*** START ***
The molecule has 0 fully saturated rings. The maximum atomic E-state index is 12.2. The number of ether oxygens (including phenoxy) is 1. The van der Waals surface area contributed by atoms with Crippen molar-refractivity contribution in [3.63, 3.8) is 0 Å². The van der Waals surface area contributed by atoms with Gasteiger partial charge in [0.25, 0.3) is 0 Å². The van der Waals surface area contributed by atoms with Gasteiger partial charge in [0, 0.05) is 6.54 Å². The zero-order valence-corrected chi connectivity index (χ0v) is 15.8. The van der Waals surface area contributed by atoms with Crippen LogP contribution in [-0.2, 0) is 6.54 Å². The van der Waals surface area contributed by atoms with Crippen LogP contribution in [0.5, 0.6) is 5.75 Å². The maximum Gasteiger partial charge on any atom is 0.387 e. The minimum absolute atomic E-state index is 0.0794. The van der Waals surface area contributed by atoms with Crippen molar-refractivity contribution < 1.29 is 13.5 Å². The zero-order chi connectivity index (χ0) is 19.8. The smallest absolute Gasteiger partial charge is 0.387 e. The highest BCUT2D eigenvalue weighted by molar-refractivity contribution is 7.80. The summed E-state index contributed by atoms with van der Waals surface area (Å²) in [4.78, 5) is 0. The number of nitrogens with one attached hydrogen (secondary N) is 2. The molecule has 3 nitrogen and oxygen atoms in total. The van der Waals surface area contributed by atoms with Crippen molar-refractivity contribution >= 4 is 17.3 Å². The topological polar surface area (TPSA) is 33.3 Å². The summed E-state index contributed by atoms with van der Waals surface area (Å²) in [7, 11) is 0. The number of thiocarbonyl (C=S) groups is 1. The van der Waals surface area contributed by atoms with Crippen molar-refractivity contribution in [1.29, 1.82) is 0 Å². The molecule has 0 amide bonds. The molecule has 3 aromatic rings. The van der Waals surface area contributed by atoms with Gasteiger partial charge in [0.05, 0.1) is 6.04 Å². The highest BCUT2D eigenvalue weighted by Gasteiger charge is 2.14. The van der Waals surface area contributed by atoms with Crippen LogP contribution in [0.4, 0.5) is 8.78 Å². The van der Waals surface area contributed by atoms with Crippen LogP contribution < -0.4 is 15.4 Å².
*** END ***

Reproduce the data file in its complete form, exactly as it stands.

The molecule has 0 fully saturated rings. The maximum atomic E-state index is 12.2. The number of ether oxygens (including phenoxy) is 1. The van der Waals surface area contributed by atoms with Crippen molar-refractivity contribution in [3.63, 3.8) is 0 Å². The van der Waals surface area contributed by atoms with Gasteiger partial charge in [0.25, 0.3) is 0 Å². The van der Waals surface area contributed by atoms with Gasteiger partial charge in [0, 0.05) is 6.54 Å². The zero-order valence-corrected chi connectivity index (χ0v) is 15.8. The van der Waals surface area contributed by atoms with Crippen LogP contribution in [-0.2, 0) is 6.54 Å². The van der Waals surface area contributed by atoms with Crippen LogP contribution in [0.5, 0.6) is 5.75 Å². The maximum Gasteiger partial charge on any atom is 0.387 e. The minimum absolute atomic E-state index is 0.0794. The van der Waals surface area contributed by atoms with Crippen molar-refractivity contribution < 1.29 is 13.5 Å². The zero-order chi connectivity index (χ0) is 19.8. The smallest absolute Gasteiger partial charge is 0.387 e. The highest BCUT2D eigenvalue weighted by molar-refractivity contribution is 7.80. The summed E-state index contributed by atoms with van der Waals surface area (Å²) in [4.78, 5) is 0. The number of nitrogens with one attached hydrogen (secondary N) is 2. The molecule has 3 nitrogen and oxygen atoms in total. The van der Waals surface area contributed by atoms with Crippen molar-refractivity contribution >= 4 is 17.3 Å². The topological polar surface area (TPSA) is 33.3 Å². The summed E-state index contributed by atoms with van der Waals surface area (Å²) in [7, 11) is 0. The number of thiocarbonyl (C=S) groups is 1. The van der Waals surface area contributed by atoms with Crippen molar-refractivity contribution in [1.29, 1.82) is 0 Å². The molecule has 0 amide bonds. The molecule has 3 aromatic rings. The van der Waals surface area contributed by atoms with Gasteiger partial charge in [0.05, 0.1) is 6.04 Å². The highest BCUT2D eigenvalue weighted by Gasteiger charge is 2.14. The van der Waals surface area contributed by atoms with Crippen LogP contribution in [0.4, 0.5) is 8.78 Å². The van der Waals surface area contributed by atoms with Crippen LogP contribution < -0.4 is 15.4 Å².